Elissa M said...

Yay! I'm not the only one without television!

As I understand it, comps are another way of showing who your potential audience is. Though many readers also watch TV, I would still hesitate to use a television show as a comp. It's doubtful that the majority of "Game of Thrones" fans have even read the books, so there isn't necessarily a lot of crossover between the media. (Not that having a hit show based on your novels doesn't boost sales-- but I'm getting off the subject.)

People who read books are more likely to read a new book than people who just watch TV. That's why I believe comparisons with other books are more valuable than comparisons with visual media.

@MNye: There are no original ideas, only original presentations of very old ideas. The purpose of comps is not "to show it was not an original idea and should easily appeal to those who read the same thing over and over", but to simply give an agent or editor a quick reference to the sort of book it is. You want to not only compare your book, but also point out how it's different from the similar books out there. Comp titles are not always necessary, especially in fiction.

Adib Khorram said...

Gene Roddenberry sold the original Star Trek using a comp. He called it "Wagon Train to the stars."

Granted, that was TV and we're talking about books, but I imagine there are plenty of agents and publishers out there who appreciate something succinct like that.

MNye said...

Got it.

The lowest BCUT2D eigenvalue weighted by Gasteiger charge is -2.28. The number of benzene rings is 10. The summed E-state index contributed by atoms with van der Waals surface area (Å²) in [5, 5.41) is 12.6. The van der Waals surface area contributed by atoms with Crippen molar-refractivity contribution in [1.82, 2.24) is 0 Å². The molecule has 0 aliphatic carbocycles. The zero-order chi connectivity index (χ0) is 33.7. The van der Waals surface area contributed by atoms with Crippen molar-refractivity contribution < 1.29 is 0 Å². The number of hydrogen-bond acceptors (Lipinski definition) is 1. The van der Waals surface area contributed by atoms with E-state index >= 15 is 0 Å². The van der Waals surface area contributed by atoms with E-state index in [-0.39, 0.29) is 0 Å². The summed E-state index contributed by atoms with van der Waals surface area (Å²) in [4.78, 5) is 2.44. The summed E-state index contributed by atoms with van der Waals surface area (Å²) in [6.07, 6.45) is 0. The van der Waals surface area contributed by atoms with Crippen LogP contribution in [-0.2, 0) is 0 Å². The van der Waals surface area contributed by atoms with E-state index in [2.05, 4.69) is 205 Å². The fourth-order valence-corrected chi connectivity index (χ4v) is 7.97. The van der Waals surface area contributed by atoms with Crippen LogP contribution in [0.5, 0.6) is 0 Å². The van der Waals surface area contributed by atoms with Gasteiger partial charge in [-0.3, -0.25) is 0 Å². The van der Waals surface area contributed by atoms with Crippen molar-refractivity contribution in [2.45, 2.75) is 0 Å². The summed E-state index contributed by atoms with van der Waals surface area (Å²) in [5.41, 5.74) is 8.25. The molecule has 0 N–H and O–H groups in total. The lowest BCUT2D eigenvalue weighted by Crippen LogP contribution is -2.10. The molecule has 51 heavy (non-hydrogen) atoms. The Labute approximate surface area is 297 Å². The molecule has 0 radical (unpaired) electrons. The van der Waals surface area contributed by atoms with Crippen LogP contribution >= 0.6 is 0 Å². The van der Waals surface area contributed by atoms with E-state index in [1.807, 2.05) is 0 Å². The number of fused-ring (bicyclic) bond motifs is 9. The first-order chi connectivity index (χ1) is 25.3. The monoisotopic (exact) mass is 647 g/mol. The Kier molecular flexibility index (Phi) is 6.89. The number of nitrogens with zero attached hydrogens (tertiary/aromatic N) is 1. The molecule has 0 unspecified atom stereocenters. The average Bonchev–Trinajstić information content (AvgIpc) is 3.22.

Carolynnwith2Ns said...

Jenz, in 1899 a clerk in the patent office said, (although it has been attributed to Buell), "Everything that can be invented has been invented."
Yes I was being faceitous but think of Stockett's HELP. THat book was very different and what a great book.
I am well read, when I have the time, but I really believe that sometimes writers can come up with something new within a story or format.
If we did what everybody else does we'd all be starting with Genisis and ending with Revilations.
Ah...pardon my biblical spelling, on THAT I am not well read :)

Susan Bonifant said...

How many times I sampled books that would "appeal to fans of Gone Girl" and found myself wondering, when?

Is an author's subjective comparison of their book to another really of use to an agent?

DLM said...

I'm squeeing a little that @Adib Khorram went to the Trek place. Not least because it's a marvelously pithy, excellent example.

Of course, Janet makes us all squee every day, so this is one of the favorite moments in my routine - coming home, supper underway, quiet time with cat, let the squeeing ensue. I may have to embark on some Trek now, on the TV I do own (though my original plan was to buy Sherlock season 4 with bonus content on Amazon HD) ...

Lance said...

What a great week of outstanding, informative, and entertaining posts. Thank you, Ms. Reid. I generally don't trust the if you like that, you'll love this.